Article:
Start by pressing the button below! Includes bibliographical references and index. R Rost All rights reserved. No portion of this book may be reproduced, by any process or technique, without the express written consent of the publisher. The Regents of the University of California. Hunt and Lars L. Larson, eds. Reprinted by permission of the publishers. Excerpts from J. Hunt, B. Baliga, H. Dachler, C. Schliesheim eds. Heath and Company. Reprinted by permission of the publisher. Imagine all that and you will have entered the iconoclastic world of Joseph C.
But you need not share my rather daunting experience to gain a sense of the intellectual creativity and critical spirit of that school. You need only read this book. It is a biting critique of the great majority of writings on leadership, and certainly not sparing of my own.
It will be, I expect, an intellectual blockbuster. Rost contends that most of the works on leadership are describing not leadership but something else, such as management. And what is that? For Rost the main point that has been missed is the role of followership in a dynamic interplay of leader-follower activism.
But Leadership for the Twenty-first Century is no mere polemic. Rost offers a fascinating section on the origins of the word leadership—it is old in usage but relatively recent in importance—and many pages on shifting definitions of leadership. All these fundamental concepts Rost criticizes with gusto. These pages alone make the work indispensable for teachers of leadership studies, and for their students. Since the vast majority of leadership studies these days are not about leadership, in Rost's view, but management, writers on that subject will feel challenged—indeed, infuriated—by Rost's views on the matter.
Those studies, he contends, narrow and oversimplify a complex set of influence relationships, leader-follower interactions, and mutual purposes. They lack an adequate concept of power. They underestimate the multiple and complex relationships in which leader and follower activists are involved. Rost makes clear his own distinction between management and leadership—one that many management theorists, I expect, will not accept. This work, in my view, is the most important critique of leadership studies in our time, and as such will stand as one of a half-dozen indispensable works on leadership.
Will it also stand as a major positive contribution to the understanding of leadership? For some time the jury—the many jurors—will be out before rendering this verdict. But I expect that Rost's call for a "post-industrial" concept of leadership—the most important concept in the book—will put him in the vanguard of a whole new force and direction in leadership theory.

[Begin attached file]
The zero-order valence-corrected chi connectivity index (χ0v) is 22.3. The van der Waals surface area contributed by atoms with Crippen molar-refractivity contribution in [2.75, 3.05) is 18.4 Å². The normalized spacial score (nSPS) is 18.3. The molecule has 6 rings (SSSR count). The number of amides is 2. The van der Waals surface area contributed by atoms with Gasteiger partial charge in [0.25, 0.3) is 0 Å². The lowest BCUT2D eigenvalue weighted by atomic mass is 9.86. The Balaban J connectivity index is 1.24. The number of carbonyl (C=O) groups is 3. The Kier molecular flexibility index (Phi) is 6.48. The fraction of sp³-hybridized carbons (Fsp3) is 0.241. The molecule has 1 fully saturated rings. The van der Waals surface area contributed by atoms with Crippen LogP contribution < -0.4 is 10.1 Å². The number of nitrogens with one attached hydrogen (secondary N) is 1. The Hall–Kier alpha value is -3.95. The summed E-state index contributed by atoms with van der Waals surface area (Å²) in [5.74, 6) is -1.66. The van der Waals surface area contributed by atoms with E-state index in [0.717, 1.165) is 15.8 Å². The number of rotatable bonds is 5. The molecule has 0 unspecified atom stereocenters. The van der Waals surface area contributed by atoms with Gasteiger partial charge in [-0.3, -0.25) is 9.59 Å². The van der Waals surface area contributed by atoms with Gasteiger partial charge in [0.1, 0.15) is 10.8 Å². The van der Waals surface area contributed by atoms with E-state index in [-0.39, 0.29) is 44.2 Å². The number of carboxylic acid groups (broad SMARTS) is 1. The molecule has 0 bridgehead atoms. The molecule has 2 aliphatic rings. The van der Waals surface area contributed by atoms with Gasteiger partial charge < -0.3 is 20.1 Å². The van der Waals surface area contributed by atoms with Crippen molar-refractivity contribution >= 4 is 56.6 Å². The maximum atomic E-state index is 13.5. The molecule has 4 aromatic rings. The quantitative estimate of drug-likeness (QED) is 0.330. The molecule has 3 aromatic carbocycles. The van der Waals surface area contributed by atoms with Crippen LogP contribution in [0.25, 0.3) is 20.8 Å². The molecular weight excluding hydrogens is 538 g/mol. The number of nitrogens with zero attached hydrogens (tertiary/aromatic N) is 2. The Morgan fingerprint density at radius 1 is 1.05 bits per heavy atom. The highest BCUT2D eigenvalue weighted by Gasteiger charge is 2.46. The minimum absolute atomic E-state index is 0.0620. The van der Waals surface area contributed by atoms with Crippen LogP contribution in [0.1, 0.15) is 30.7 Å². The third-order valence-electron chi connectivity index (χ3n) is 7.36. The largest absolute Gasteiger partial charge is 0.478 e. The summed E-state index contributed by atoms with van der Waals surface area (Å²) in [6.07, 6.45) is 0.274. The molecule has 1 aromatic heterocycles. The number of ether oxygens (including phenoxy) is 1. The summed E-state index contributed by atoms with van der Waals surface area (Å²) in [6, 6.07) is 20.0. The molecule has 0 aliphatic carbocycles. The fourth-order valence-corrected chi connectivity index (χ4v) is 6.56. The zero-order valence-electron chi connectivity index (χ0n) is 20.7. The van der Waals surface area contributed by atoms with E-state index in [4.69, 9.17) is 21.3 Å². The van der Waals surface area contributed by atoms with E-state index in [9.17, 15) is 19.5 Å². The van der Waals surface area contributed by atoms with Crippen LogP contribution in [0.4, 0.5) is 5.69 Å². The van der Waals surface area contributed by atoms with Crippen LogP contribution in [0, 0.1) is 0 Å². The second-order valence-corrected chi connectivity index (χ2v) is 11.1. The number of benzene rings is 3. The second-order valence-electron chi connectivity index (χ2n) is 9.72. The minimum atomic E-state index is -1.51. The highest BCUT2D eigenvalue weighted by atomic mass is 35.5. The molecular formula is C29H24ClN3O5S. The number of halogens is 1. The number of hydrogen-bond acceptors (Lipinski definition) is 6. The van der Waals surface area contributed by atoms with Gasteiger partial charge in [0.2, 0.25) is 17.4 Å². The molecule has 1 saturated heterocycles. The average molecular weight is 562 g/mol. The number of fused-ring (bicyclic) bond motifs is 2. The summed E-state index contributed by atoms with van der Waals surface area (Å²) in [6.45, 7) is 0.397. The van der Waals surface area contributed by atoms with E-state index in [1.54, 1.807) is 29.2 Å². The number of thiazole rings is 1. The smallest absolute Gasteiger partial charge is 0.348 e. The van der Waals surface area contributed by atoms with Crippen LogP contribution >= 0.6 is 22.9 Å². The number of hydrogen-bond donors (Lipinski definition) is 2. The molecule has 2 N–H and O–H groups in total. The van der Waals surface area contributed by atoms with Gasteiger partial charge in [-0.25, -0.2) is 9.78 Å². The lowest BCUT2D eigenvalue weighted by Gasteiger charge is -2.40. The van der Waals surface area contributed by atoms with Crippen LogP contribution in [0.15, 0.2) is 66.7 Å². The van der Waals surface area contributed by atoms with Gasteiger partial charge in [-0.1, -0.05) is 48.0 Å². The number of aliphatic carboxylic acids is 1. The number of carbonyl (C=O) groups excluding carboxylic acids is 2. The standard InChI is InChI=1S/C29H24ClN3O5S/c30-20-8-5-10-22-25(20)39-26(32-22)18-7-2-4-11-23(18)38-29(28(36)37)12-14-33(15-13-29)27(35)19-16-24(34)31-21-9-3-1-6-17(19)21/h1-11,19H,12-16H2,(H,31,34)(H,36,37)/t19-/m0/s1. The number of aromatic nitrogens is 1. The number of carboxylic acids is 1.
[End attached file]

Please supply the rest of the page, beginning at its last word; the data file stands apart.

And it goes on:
In the spirit of Rost and his school, I cannot refrain from seizing this golden opportunity of being the first to criticize Rost's own argument in this volume ah, sweet revenge! I suggest that despite his intense and impressive concern about the role of values, ethics, and morality in transforming leadership, he underestimates the crucial importance of these variables. Even more I miss and this reflects my own strong bias a grasp of the role of great conflict in great leadership; Rost leans toward, or at least is tempted by, consensus procedures and goals that I believe erode such leadership.
But Rost's main theme towers over such criticism. In this work he calls for a new school of leadership to face the leadership demands of the twenty-first century.
This book could well become the Bible of such a school. Preface This book has taken a long time to write. Not the actual writing, but what has happened in my mind and in my life, which is the heart and soul of what is in this book. I can remember very distinctly thinking about leadership as a high school student in the s. More reflection occurred in college, especially when I wrote a thesis on the events in Japan that led to World War II. When I began teaching history and social studies in high school in the Midwest, I facilitated discussions about leadership among the students. I also have done leadership.
I became very involved in a thirteen-state effort to infuse the study of non-Western cultures into the secondary social studies curriculum.
I also spearheaded a youth movement to liberalize Roman Catholicism through the development of lay persons as church leaders. As part of a master's degree, I wrote a thesis on Franklin D. Roosevelt's attempt to pack the Supreme Court in , which was clearly a study of leadership although I did not frame it in that conceptual context. When I became a Catholic school principal and later a public school district superintendent, leadership was constantly on my mind. And I was always involved in reform movements to make high schools more educationally relevant and effective.
For my dissertation, I researched the successful attempt of Governor Patrick Lucey and the Wisconsin Legislature to merge the state's two university systems in I used Lindblom's reconstructive leadership model to make sense of that policy-making process. When I came to the University of San Diego in ,1 helped inaugurate a leadership doctoral program, a master's program in educational administration, and a leadership minor for undergraduates. Starting an educational administration program was an ordinary experience.
Inaugurating the leadership doctoral program was a heady experience, the most extraordinary in my life. Since it was a leadership program not a management or administration program , and since we wanted to study leadership from a multidisciplinary perspective with doctoral candidates from different professions but house the program in the School of Education, we were involved in double-duty and at times multiple-duty change processes simultaneously. There were no models in other universities that we could find, so we had to create the program and the curriculum from the ground up.